The social and educational effects of caring for a parent with MND

Reading Time: 4 minutes
Olly Clabburn

Last year, we helped Olly Clabburn to advertise an opportunity to take part in his dissertation research project on our website and in our monthly membership magazine Thumb Print.

To give you some feedback on what drove him to study the social and educational effects of caring for a parent with MND and his key findings, he’s written us a guest blog:

When I was seven years old my Dad was diagnosed with Motor Neurone Disease. At the time, I found it hard to understand why he had to stop doing the normal ‘Daddy things’. He stopped going to work, began speaking in a slow and strange way, and then had to give up his car which was extremely hard for him.

Gradually over the three years in which we looked after him at home, myself and my family became full-time carers for him. This involved helping him when he fell over, getting him drinks, food, toileting amongst a plethora of other things. Yet my friends at primary school seemed to be having a very different life at home while I was doing a variety of things for my Dad which I believed to be ‘normal’.

As my Dad began to deteriorate more, caring at home became more and more challenging. Consequently, he moved into the Hospice for the final few years where he could get the specialised help that was now required. Although the Hospice staff were amazing for my Dad and family, the inevitable happened in April 2004 when he passed away after a long battle with MND.

Years passed and after studying Psychology at Sixth-form, I developed a keen interest to how we work as people and why we ‘do’ certain things. I then enrolled in Lancaster University to study Psychology in Education for which I conducted a dissertation research project. Fuelled by my experiences, I decided to further investigate young-carers and their experiences caring for a parent with MND. My project subsequently was titled ‘the social and educational effects of caring for a parent with Motor Neurone Disease’.

Upon deciding to research this specific area, I knew recruiting participants would be challenging with MND being so rare and not generally considered to impact upon young-people’s lives. I therefore established communications with the MND Association in the hope for some advice or guidance. Ultimately, the association made my research possible as without their assistance, I simply would have not been raise awareness of my study and conduct the research.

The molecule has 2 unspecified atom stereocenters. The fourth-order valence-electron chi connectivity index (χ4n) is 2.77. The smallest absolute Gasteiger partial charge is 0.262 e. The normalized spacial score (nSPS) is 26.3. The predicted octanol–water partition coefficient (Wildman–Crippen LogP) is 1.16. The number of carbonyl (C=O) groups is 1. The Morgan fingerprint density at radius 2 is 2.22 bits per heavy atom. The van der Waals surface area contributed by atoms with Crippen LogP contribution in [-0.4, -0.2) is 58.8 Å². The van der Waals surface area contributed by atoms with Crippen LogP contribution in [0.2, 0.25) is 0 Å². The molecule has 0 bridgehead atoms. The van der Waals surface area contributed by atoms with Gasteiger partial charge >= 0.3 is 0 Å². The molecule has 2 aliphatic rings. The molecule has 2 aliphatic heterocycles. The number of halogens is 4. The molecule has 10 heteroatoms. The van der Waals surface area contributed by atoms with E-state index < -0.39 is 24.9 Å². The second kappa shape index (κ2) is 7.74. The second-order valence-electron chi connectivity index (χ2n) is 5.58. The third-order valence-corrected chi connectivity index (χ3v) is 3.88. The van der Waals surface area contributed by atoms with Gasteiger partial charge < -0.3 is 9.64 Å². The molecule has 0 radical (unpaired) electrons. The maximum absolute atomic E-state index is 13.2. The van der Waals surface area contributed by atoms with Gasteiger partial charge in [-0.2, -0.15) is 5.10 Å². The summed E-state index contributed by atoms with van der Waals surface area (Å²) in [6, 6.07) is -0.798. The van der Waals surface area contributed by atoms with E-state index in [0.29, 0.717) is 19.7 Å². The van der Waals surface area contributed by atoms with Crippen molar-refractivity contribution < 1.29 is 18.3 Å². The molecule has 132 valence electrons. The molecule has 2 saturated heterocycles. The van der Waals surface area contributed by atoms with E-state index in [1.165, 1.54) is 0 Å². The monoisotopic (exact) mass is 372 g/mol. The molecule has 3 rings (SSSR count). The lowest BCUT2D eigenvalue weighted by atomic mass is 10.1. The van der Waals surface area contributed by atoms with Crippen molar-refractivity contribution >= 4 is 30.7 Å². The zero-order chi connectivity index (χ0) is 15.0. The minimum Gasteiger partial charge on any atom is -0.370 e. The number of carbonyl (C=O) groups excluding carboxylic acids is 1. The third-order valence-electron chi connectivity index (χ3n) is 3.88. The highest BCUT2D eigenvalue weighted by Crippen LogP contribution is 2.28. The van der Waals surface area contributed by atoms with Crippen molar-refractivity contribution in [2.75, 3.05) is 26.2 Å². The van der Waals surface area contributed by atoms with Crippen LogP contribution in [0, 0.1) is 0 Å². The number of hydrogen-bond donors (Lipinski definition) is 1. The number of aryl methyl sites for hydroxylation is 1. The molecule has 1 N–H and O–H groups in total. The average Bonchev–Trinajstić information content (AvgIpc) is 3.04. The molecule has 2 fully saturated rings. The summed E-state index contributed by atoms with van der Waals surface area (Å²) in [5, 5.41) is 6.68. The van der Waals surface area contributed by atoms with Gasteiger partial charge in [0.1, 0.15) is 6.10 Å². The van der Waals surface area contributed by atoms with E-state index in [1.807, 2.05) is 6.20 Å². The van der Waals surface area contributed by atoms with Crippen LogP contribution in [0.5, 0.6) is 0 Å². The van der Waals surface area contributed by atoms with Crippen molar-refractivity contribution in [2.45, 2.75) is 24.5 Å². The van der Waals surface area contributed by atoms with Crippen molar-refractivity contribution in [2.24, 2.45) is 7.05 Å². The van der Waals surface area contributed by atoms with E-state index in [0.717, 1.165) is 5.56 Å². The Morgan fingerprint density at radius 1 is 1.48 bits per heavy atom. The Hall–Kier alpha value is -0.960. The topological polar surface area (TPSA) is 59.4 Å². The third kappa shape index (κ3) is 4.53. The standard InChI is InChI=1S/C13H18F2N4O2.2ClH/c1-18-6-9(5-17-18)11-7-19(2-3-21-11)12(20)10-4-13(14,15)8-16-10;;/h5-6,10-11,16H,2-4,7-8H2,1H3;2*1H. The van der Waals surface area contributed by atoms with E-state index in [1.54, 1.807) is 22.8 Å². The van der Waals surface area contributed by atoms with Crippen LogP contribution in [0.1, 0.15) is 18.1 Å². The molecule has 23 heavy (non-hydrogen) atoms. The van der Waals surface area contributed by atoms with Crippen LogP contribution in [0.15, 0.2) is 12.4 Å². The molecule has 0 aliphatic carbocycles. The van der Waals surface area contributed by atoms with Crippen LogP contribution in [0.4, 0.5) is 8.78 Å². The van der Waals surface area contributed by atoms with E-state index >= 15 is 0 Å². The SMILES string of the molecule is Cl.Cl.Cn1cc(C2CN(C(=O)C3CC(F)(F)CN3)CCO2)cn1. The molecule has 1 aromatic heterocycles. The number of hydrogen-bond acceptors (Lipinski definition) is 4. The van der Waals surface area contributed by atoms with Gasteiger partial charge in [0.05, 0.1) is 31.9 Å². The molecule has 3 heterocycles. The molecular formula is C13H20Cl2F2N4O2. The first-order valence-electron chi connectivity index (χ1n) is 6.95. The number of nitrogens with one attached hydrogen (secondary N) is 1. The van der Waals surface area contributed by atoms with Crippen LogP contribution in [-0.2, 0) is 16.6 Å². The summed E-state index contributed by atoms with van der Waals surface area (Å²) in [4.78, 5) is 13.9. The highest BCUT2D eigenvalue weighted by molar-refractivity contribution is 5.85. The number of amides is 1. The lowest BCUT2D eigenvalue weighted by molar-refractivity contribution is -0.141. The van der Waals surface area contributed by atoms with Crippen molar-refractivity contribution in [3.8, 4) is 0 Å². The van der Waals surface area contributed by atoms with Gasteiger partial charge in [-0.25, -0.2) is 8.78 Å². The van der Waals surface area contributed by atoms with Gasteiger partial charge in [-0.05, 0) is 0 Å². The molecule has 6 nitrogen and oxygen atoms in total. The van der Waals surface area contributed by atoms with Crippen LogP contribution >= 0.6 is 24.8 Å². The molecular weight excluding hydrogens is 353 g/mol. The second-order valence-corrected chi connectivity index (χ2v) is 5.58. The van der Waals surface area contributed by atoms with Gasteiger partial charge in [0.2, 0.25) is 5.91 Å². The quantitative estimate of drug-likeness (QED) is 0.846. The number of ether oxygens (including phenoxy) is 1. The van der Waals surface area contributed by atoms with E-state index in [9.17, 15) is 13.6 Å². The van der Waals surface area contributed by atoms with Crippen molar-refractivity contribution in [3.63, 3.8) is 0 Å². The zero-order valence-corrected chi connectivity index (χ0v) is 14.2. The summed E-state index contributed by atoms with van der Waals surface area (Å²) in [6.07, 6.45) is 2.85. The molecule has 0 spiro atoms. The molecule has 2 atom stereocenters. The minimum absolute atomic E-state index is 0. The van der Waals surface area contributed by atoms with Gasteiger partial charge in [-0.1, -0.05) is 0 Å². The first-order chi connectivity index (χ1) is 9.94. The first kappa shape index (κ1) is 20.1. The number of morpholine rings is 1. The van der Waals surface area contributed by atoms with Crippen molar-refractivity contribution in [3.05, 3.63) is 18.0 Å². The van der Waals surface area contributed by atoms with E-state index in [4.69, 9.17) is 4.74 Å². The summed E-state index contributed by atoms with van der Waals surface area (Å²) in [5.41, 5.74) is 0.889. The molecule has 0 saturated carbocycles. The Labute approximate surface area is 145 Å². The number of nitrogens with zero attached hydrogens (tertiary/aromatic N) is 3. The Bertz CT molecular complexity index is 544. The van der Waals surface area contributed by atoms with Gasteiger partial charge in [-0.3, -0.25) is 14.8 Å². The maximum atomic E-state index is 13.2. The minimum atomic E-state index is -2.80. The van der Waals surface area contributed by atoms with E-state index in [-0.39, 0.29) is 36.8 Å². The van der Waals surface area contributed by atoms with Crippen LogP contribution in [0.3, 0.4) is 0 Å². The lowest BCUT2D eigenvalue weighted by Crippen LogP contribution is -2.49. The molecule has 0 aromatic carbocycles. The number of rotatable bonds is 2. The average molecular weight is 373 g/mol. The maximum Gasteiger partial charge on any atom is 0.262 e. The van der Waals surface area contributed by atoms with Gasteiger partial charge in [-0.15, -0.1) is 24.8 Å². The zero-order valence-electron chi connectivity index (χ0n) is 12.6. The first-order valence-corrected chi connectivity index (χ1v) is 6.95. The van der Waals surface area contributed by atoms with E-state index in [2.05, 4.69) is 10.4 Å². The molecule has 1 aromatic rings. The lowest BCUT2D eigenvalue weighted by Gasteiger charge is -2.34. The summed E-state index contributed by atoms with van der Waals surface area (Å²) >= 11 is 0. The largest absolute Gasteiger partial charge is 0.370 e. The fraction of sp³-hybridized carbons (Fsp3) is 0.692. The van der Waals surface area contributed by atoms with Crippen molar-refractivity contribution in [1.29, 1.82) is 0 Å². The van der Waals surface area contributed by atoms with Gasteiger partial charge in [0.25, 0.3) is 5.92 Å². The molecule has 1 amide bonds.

The MND Association allowed me to publish a letter in the Summer 2011 edition of Thumbprint outlining my study and need for young people who were once young carers. The Association later added a webpage under the research section of the Association’s website which also assisted with recruitment. As a result of the magazine and webpage, I managed to recruit and interview 7 participants who had once, or currently were, caring for a parent with MND.

Upon writing up my research, there were 6 clear themes raised by the participants which were considered to be the main social and educational effects of caring for a parent with MND.

1)      DIAGNOSIS: Many of the young carers felt somewhat confused and unaware about MND and what their parent being diagnosed actually meant. Consequently, it often came as quite a surprise when a parent’s care needs increased. It was also found that the terminal nature of MND was often hidden from the young-people in an attempt to shelter them.

2)      YOUNG CARER DUTIES: One of the key duties a young person adopted after the diagnosis, was increased responsibility for household chores enabling their healthy parent to spend more time with the MND patient. It was also noted that the young people tended to adopt a more ‘social care’ role, meaning they would often sit with their parent and keep them company rather doing the more intimate caring tasks.

3)      RESPONSIBILITIES:  Older siblings tended to adopt a more parental role for younger siblings by helping out with school runs, help with homework or carrying out more caring tasks for the ill parent to shelter their younger sibling. It was also noted that all participants had a greater appreciation for their healthy parent and a closer relationship as a result of MND.